To Screen Or Not To Screen, Is That Really the Question?
There is a lot of confusion in the minds of many people about whether they should be screened for cancers such as breast (if they're a women in their 40's) or prostate (if they're a guy in a regular risk group). The confusion is the result of the public debate between scientists and public health officials about large screeening programs using mamograms for breast cancer and the PSA (Prostate Specific Antigen) blood test for prostate cancer. You can't dispute the scientists facts. For example, a large Norwegian study of 40,000 women pegged the rate of overdiagnosis of invasive breast cancer at 15 - 25%. That means that as many as one in four women in the group that was being followed who were told that they had invasive breast cancer could have been treated unnecessarily with chemotherapy, radiotherapy and surgery for a disease that might not have killed them. We similarly know that approximately one in seven Canadian men will be diagnosed with prostate cancer but that only one in 28 will die from it. But for every case of overdiagnosis we know of specific examples where early screening was life saving and as guys we are worred when we see guys like Frank Zappa and Jack Layton die in the prime of their lives from a cancer that can be screened for. So what are we to take away from these confusing facts?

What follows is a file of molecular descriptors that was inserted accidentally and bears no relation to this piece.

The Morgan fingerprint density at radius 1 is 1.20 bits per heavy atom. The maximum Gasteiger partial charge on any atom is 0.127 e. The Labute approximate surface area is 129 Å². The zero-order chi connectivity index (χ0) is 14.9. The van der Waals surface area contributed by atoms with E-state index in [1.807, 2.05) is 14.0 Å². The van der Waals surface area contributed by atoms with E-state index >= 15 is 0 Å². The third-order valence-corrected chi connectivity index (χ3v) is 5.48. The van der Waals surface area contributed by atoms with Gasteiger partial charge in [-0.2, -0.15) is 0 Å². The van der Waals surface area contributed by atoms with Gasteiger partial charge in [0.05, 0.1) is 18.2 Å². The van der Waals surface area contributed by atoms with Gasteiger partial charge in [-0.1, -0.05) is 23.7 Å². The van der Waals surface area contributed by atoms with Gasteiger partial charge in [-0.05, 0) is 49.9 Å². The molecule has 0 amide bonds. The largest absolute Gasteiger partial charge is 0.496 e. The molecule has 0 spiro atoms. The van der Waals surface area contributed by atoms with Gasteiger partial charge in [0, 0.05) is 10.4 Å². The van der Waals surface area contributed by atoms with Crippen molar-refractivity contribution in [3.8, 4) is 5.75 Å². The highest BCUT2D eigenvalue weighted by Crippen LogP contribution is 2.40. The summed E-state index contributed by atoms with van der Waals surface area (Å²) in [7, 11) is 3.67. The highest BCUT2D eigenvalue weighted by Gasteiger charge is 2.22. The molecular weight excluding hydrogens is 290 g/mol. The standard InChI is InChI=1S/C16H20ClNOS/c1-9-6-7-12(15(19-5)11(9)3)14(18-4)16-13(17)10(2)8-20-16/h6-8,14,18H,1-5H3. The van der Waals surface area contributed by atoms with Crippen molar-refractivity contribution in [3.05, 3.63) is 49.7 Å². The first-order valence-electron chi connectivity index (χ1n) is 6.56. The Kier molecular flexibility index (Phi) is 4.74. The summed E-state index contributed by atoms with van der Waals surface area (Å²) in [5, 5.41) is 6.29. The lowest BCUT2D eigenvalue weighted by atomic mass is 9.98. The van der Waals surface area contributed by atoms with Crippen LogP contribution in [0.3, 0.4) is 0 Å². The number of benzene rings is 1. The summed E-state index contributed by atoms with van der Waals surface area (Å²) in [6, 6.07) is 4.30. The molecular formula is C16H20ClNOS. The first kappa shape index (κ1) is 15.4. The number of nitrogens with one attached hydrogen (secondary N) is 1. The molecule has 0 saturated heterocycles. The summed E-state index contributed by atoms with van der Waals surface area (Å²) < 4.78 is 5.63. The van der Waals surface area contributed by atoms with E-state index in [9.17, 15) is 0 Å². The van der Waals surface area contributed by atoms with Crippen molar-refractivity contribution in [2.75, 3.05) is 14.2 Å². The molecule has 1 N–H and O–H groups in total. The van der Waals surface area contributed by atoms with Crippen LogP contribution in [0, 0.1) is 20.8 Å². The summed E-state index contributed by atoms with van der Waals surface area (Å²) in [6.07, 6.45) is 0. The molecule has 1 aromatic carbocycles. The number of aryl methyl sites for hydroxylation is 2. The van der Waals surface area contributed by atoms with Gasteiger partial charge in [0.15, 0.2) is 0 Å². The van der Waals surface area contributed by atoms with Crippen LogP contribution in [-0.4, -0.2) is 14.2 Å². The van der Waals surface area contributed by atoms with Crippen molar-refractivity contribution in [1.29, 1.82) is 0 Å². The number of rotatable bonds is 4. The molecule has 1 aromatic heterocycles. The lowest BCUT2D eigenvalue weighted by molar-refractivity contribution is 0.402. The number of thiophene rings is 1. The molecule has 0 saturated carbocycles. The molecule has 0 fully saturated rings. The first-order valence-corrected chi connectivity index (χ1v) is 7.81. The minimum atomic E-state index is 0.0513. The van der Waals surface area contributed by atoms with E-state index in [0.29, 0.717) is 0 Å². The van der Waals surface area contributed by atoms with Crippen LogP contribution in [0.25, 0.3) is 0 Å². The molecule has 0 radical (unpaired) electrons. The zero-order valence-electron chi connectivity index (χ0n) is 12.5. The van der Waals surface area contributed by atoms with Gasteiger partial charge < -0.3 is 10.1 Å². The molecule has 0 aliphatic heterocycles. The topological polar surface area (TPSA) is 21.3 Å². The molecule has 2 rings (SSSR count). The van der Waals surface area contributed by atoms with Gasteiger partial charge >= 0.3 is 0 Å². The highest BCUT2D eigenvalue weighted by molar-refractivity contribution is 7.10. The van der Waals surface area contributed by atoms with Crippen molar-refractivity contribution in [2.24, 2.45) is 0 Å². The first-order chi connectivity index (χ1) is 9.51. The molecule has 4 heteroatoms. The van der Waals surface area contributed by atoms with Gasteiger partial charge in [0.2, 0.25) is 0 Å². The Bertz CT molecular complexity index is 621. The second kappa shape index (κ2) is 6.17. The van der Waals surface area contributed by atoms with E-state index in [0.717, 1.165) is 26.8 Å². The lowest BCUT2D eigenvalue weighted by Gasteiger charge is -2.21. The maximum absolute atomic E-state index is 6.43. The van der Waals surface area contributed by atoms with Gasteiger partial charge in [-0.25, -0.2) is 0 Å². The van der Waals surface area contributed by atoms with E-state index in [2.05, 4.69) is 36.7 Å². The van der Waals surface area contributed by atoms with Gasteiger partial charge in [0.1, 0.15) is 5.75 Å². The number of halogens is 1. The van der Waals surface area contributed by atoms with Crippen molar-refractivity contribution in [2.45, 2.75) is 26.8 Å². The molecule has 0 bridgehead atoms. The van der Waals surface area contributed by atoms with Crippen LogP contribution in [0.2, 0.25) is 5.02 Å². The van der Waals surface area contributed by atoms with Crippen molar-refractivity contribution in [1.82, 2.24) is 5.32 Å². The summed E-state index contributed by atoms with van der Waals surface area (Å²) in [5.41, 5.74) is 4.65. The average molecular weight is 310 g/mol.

First and foremost, screening works and is important. However, what applies to large populations may not apply to you and this is where your doc comes in to the picture. Given your specific family history and background, you and your doc need to discuss what screening is best for your particular case and what to do with the results when they come back. It may be very reasonable for you to have a mamogram even though you're in your 40's and you are willing to go through a biopsy and perhaps the anxiety of waiting for confirmation of what comes back.
The key here is not to throw the proverbial baby out with the bathwater and to remember that the more we learn, the more we realize that medicine has to be individualized and that what applies to millions might not apply to a single patient you're seeing in your office. That's where some of the art of medicine comes in to play.